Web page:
Barrett student Jennifer Jones honors her heritage, encourages others as Miss Indian ASU

August 26, 2016

Jennifer Jones has an inspirational message that is summed up in one word.

Yéego. It’s a word in the Navajo language that, loosely translated, means diligence and hard work. Jennifer Jones Jennifer Jones, a junior honors student majoring in mechanical engineering and 2016 Miss Indian ASU. Download Full Image

“To me it means follow you dreams, go for it,” said Jones, a junior in Barrett, the Honors College at Arizona State University majoring in mechanical engineering.

Jones wove the meaning of yéego into her platform when she won the title of Miss Indian ASU in April.

In addition to developing a platform, the Miss Indian ASU pageant required contestants to write an essay and participate in competitions in evening wear, spirit, school pride, and talent.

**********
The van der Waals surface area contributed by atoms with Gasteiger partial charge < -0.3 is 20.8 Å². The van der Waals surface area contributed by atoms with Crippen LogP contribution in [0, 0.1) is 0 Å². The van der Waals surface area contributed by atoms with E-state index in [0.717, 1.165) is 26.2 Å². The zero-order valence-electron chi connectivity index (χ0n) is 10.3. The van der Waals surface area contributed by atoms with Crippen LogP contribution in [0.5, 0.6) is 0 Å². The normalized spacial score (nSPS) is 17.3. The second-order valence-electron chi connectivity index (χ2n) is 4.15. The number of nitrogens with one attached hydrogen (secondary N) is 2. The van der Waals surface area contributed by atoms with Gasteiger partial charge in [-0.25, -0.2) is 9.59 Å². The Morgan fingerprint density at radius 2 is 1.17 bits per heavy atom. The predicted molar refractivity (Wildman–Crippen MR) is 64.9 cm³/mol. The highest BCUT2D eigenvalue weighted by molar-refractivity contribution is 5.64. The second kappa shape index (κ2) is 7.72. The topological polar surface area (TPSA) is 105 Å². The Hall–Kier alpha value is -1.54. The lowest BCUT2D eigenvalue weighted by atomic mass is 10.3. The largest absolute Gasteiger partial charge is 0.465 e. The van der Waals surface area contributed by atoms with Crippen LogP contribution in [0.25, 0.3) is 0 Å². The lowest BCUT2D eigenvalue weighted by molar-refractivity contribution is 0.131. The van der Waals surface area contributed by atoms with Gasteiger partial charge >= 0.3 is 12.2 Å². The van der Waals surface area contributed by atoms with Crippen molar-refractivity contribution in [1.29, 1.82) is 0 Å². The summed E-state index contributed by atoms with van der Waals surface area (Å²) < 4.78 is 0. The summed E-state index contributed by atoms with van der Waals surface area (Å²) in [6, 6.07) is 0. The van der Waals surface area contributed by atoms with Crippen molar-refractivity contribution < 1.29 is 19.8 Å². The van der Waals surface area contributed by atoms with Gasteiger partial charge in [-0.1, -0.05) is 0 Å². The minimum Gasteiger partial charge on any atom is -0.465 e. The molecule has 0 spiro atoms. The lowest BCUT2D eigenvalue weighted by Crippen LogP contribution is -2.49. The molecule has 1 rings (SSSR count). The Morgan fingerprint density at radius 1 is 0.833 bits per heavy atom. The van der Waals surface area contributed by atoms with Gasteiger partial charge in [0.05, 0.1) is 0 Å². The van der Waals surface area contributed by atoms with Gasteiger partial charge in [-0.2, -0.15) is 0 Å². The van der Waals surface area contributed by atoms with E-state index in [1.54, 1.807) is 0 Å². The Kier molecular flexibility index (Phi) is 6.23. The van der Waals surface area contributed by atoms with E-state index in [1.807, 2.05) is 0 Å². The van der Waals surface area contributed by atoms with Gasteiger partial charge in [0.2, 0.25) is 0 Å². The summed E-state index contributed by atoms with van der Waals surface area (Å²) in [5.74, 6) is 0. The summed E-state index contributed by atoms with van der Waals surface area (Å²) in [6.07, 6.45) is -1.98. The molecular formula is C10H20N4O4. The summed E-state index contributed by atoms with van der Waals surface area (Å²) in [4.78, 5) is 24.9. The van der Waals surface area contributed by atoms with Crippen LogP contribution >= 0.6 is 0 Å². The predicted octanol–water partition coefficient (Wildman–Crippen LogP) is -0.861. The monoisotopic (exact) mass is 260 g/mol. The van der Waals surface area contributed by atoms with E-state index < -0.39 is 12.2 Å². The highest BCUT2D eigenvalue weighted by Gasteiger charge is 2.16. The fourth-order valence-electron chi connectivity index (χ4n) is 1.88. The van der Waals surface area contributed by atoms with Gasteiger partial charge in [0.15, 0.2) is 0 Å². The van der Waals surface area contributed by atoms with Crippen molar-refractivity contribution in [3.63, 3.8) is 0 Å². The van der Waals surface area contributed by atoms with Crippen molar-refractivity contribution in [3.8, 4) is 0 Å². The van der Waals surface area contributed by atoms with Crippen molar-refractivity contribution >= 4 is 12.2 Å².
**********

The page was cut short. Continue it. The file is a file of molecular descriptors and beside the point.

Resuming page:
“My platform was yéego and the importance of pursuing education for Native American youth and providing encouragement in that direction,” Jones said.

“I have been privileged to have people backing me up and pushing me to pursue my education. I want to bring that king of support to others who may not have it,” she said.

In addition, she aims to be a be a role model and a goodwill ambassador for ASU, represent all Native American students at the university, speak out on issues affecting native youth and bring a face to them.